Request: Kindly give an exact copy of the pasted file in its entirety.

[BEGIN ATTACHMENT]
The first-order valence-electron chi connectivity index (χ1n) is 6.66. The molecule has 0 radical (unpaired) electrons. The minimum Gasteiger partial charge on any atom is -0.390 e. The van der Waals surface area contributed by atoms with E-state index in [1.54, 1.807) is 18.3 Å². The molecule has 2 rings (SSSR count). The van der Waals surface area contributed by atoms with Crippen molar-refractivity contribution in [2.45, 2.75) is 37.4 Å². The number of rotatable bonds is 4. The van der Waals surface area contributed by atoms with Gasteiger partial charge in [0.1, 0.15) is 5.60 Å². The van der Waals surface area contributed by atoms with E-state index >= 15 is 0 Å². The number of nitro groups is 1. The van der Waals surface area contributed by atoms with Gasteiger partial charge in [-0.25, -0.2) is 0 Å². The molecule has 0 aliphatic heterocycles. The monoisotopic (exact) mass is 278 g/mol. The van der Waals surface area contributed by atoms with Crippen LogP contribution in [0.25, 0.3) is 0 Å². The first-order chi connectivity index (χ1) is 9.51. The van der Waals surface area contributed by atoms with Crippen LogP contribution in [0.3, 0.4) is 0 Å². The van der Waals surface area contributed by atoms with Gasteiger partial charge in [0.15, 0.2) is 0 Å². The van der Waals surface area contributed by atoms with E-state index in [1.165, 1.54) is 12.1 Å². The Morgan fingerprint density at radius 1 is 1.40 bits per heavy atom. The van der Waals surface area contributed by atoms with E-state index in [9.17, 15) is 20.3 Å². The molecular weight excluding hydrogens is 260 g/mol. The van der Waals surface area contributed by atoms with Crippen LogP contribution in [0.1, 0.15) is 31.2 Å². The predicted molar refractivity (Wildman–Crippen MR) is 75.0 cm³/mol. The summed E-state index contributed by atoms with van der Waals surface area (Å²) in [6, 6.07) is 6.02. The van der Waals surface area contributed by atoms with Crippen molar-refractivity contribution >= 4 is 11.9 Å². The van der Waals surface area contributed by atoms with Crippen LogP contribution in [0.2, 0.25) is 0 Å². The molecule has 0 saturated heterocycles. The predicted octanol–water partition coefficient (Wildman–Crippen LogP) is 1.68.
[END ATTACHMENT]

The first-order valence-electron chi connectivity index (χ1n) is 6.66. The molecule has 0 radical (unpaired) electrons. The minimum Gasteiger partial charge on any atom is -0.390 e. The van der Waals surface area contributed by atoms with E-state index in [1.54, 1.807) is 18.3 Å². The molecule has 2 rings (SSSR count). The van der Waals surface area contributed by atoms with Crippen molar-refractivity contribution in [2.45, 2.75) is 37.4 Å². The number of rotatable bonds is 4. The van der Waals surface area contributed by atoms with Gasteiger partial charge in [0.1, 0.15) is 5.60 Å². The van der Waals surface area contributed by atoms with E-state index >= 15 is 0 Å². The number of nitro groups is 1. The van der Waals surface area contributed by atoms with Gasteiger partial charge in [-0.25, -0.2) is 0 Å². The molecule has 0 aliphatic heterocycles. The monoisotopic (exact) mass is 278 g/mol. The van der Waals surface area contributed by atoms with Crippen LogP contribution in [0.25, 0.3) is 0 Å². The first-order chi connectivity index (χ1) is 9.51. The van der Waals surface area contributed by atoms with Crippen LogP contribution in [0.3, 0.4) is 0 Å². The van der Waals surface area contributed by atoms with Gasteiger partial charge in [0.15, 0.2) is 0 Å². The van der Waals surface area contributed by atoms with E-state index in [1.165, 1.54) is 12.1 Å². The Morgan fingerprint density at radius 1 is 1.40 bits per heavy atom. The van der Waals surface area contributed by atoms with E-state index in [9.17, 15) is 20.3 Å². The molecular weight excluding hydrogens is 260 g/mol. The van der Waals surface area contributed by atoms with Crippen LogP contribution in [0.1, 0.15) is 31.2 Å². The predicted molar refractivity (Wildman–Crippen MR) is 75.0 cm³/mol. The summed E-state index contributed by atoms with van der Waals surface area (Å²) in [6, 6.07) is 6.02. The van der Waals surface area contributed by atoms with Crippen molar-refractivity contribution >= 4 is 11.9 Å². The van der Waals surface area contributed by atoms with Crippen LogP contribution in [0.2, 0.25) is 0 Å². The molecule has 0 saturated heterocycles. The predicted octanol–water partition coefficient (Wildman–Crippen LogP) is 1.68.